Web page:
Making Your LinkedIn Profile Worthy of a Second Look


For people who work from home, especially parents with young children, advancing professionally can be difficult. The primary reason is because there’s a lot of truth to the old adage, “It’s all about who you know.” And when you work at home, the circle of professional people “you know” is unlikely to be very large.

Fortunately, social media – particularly LinkedIn – can serve as your primary networking platform. The problem is that many people don’t understand LinkedIn and, therefore, create profiles that possible connections ignore. Here are a few ways to make your LinkedIn visitors respect you professionally.

Complete your profile

You have to remember that networking is all about people. If you want your LinkedIn profile to help you network, it has to clearly demonstrate that you are a real person. In order to complete your profile, you’ll need to:

  • Include a photograph. This is non-negotiable. Use something semi-professional and definitely don’t use selfies.
  • Fill in the background information. Mention a few previous jobs and where you went to school. It gives you a personal history.
  • Write a summary about what you do. I recommend being a little bit creative, but definitely write something. If you’re really intimidated by this, you can hire someone to write it for you.

A complete profile will project a positive image to your connections.

Be professional

LinkedIn is not Facebook. It’s not a place to gripe about your kids or cold coffee. It’s a place to portray yourself professionally and discover opportunities.

Your title

In the “Title” heading, you want to give yourself a professional-sounding title. If you have one already, use it. Otherwise, invent something that 1) explains what you do, and 2) emphasizes your skill set.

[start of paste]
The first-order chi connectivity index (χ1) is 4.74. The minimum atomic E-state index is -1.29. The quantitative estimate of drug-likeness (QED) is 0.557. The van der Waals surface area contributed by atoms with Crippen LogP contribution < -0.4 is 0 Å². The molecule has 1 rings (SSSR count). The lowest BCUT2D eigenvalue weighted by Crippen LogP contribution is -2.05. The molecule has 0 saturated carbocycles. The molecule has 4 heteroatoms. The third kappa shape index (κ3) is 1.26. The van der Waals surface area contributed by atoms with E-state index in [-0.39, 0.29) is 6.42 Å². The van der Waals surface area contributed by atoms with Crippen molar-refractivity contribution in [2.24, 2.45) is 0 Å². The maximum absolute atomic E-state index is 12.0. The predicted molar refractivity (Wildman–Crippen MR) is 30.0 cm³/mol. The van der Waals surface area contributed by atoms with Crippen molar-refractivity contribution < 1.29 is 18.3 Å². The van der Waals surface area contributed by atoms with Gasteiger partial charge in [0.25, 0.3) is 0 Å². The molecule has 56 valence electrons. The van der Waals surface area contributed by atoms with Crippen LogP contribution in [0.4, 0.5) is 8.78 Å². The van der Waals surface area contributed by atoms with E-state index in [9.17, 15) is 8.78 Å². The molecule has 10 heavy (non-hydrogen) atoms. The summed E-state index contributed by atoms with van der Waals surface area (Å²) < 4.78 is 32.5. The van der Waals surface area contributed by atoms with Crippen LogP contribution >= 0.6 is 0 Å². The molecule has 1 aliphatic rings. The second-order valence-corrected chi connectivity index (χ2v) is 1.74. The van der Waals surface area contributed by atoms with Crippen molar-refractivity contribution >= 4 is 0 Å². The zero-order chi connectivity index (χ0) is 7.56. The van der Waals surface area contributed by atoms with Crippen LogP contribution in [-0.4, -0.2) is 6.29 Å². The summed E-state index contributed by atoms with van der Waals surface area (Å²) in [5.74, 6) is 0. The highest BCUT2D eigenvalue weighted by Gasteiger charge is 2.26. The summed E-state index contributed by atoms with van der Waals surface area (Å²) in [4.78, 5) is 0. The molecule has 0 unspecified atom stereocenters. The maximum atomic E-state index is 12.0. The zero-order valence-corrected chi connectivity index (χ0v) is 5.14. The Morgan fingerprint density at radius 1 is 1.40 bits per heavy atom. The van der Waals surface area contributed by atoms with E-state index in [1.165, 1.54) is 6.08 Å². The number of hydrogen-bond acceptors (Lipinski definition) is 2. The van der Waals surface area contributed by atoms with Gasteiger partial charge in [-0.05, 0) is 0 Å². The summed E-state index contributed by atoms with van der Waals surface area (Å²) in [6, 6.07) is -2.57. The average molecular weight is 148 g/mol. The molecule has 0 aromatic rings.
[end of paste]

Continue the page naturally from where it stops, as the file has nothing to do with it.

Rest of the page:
My title is “Web Content Writer and Consultant.” It’s brief, sounds legitimate, and implies that I have knowledge about my field.

Evidence of your work

If possible, you want to include samples of your previous projects. Remember that your profile is designed primarily for people who can either refer you work or hire you outright. Therefore, you should use the type of project that will impress such people.

Just the beginning

Your LinkedIn profile is little more than your digital handshake. It acts in place of your real-life networking interactions. After the handshake, you’ll be on your own as far as cultivating those relationships


Do you have any advice for improving your LinkedIn profile? Share it in the comments!

Daniel Taylor

Daniel Taylor

Daniel is a freelance writer working out of his home in Secane, Pennsylvania. He likes eating cheesesteaks, listening to the blues, and reading great non-fiction. You can email him with questions or moral dilemmas at

5 thoughts on “Making Your LinkedIn Profile Worthy of a Second Look

  • Daniel Taylor
    January 25, 2016 at 12:15 am

    Hey Dale,

    I’d love to hear some more details about HOW you established those connections. Do you simply reach out to strangers or have people come to you (through forum involvement or frequent posting)? I’ll return here to look through the comments again, but you can also reach me via email:

  • September 15, 2015 at 6:45 am

    I have a LinkedIn profile from when I used to have an office job; however, I have never really spent any time updating it properly. I should probably look into that.

  • September 15, 2015 at 6:36 am

    I always keep my LinkedIn profile up to date and try to make it look professional as much as I can. In fact, I have made so many great connections using it.

  • August 22, 2015 at 11:00 am

    I have a LikedIn profile from years ago. It’s mostly filled out. I created it to serve as a kind of online resume. I googled my name recently to see if I still appeared on the first page of google for my web design service (there was a time when I did). My name is nowhere to be found, as related to my service, however, my LikedIn profile is the third listing from the top.

    I will be updating it pronto. Many of my clients search my name to find my design service. My profile currently points to an abandoned website. Leaving money on the table.

  • July 25, 2015 at 9:22 am

    I have a LinkedIn account, but have never done much with it. This article has made me want to go and spruce it up! I especially like the title suggestion about having it explain what you do. I have never been able to give myself a title. Thank you for all the good tips, and I look forward to seeing more comments with more ideas.

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